The problem that employees at Motor Equipment were aware of at the very beginning of this whole business, and for a long time previous – I mean years, was that the city of Madison did not have a preventative maintenance program for vehicles because a mayor said, many years ago said “we fix trucks and other things when they break and then we will save money because we don’t be fiddling with them before.

Well the people out there realized the city was just losing money with this policy so they gathered data, they put it together, they put together a solid case that nobody could argue with that the city should have a preventative maintenance program.

They were able to put together a presentation to the mayor and city council people making their case that there should be a preventative maintenance program. The mayor and the city council people there listened to this presentation of the data and they conclusion was a good proposal.

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How to Lead From Any Level In the Organization

This was originally published on the Aileron blog; since it has been deleted from the blog I have reposted it here.

In looking to create great results, we have to balance getting results in the near-term with building our organization’s capability to maximize results in the long-term.

But what are the methods and ways in which we can help encourage this kind of continual improvement within our organization? And how can anyone, no matter their role or authority level, create value and shape their influence so that the company can amplify positive results?

To answer these questions, we asked John Hunter, a Senior Facilitator for the W. Edwards Deming Institute. John has also written a book called Management Matters: Building Enterprise Capability, a book that provides an overview for using a systems view of management.

The Art of Influence in an Organization

John says that in Steven Covey’s book, The Seven Habits of Highly Effective People, there are three concepts brought up: the circle of control, the circle of influence, and the circle of concern. When it comes to leading and influencing other people in an organization, these concepts provide an effective framework to look at how you can influence decisions over time.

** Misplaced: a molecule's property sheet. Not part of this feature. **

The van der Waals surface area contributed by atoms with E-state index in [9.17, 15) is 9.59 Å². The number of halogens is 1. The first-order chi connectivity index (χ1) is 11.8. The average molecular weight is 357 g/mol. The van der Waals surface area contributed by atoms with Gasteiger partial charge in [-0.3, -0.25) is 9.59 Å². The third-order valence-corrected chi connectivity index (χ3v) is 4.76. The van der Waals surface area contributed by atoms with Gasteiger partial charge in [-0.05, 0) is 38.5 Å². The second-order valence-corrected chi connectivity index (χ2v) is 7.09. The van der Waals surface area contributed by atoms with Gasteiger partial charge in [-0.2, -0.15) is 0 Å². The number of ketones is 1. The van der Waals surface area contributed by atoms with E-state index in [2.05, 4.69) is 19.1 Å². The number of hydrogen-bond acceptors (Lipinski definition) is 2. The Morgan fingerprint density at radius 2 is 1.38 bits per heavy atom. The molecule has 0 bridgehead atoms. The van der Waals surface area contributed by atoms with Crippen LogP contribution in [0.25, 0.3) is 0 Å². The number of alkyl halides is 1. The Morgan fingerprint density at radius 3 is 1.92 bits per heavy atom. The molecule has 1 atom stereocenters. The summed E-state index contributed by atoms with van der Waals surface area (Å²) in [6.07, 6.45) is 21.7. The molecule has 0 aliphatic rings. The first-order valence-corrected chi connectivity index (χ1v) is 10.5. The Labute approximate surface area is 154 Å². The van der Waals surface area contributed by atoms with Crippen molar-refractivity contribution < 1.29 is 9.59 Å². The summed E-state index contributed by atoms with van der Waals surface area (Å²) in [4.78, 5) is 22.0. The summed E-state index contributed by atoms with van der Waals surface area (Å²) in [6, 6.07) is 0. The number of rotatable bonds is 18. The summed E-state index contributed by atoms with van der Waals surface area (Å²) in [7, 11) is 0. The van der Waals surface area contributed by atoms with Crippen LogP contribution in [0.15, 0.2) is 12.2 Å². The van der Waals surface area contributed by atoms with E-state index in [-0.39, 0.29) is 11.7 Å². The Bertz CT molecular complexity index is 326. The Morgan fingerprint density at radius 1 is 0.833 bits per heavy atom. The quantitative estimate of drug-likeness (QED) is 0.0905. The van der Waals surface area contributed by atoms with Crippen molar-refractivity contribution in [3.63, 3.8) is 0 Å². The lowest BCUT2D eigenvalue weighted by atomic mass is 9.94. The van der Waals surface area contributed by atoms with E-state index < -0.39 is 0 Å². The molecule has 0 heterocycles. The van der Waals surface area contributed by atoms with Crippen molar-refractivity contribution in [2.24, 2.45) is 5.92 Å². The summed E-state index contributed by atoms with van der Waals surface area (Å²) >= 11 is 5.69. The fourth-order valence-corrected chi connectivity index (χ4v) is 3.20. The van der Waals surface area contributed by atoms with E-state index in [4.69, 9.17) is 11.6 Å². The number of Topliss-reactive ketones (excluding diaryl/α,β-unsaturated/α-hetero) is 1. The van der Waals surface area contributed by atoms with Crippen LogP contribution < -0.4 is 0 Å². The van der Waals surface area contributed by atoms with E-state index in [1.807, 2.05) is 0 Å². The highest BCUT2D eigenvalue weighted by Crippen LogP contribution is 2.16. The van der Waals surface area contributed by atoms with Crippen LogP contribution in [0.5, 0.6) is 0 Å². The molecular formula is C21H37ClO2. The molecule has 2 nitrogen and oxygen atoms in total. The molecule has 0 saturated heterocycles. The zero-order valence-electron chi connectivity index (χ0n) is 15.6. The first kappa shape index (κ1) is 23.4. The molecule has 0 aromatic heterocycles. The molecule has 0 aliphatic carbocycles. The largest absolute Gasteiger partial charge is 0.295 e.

The circle of concern is what we are concerned with at work. “Our circle of concern covers those things we worry about. Often, we believe because we worry, that we should find solutions,” explains John. For example, an employee who regularly has face-to-face interaction with customers might have a sphere of concern that is centered on pleasing customers.

In your circle of control, you have much more autonomy—and much more perceived control. “The idea is that this domain is totally within your control, you don’t have to worry about convincing other people,” he says.

“This is a useful construct, but it is often much more complex than it sounds. What it really comes down to is almost everything is in your sphere of influence. When you’re talking about organizations—which are made up of people—nearly everything is about sphere of influence. Even the stuff that’s called circle of control is largely influence,” says John.

Recognize that you can change (and grow) your sphere of influence over time

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Interview of Bill Hunter: Improving Quality and Productivity in Organizations

Interview of William G. Hunter on Improving Quality and Productivity in Organizations by Peter Scholtes.

Bill taught a course at the University of Wisconsin – Madison, Improving Quality and Productivity in Organizations, which was co-sponsored by the business school, statistics department and industrial engineering department.

There were a few undergraduate students, more graduate students and even more students who were working full time (many of whom only took this course – they were not pursuing a degree at the university). The course met 7 to 9:30 PM (often going longer) once a week. The main focus of the course was projects undertaken at banks, industry, city government, etc..

The course was designed with an understanding of how adults learn. The interview includes a discussion of andragogy, pedagogy and how to facilitate learning by adults. The course was designed to let students apply the ideas on management improvement in real organizations while learning about the principles.

Bill discusses the parallels to how a manager applying management improvement principles is very similar to an educator facilitating adult learning. Rather than an authoritarian approach where the boss tells subordinates what to do a manager helps employees achieve better results by supporting their efforts.

A student mentioned a common objection that managers have to adopting the management improvement methods that promote respect for people:

[Applying these management methods] requires that the workers care about what they are doing, to contribute ideas, to get involved, to be enthusiastic and to try and make things work better and to improve productivity. They are not going to do that, I mean, they come and they are sort of in prison from the time they come to work until they go home. It is when they leave work that they get to live and enjoy themselves. Going to work is just getting a paycheck… It is simply not going to work.

Bill talks about the experience with Joe Turner and Terry Holmes at the City of Madison First Street Garage. Out of the Crisis by W. Edwards Deming includes a couple pages on a project involving them (and Bill Hunter and Peter Scholtes). The bottom line is those two gave a presentation to the class sharing how the attitude in the question was overcome at their unionized workplace.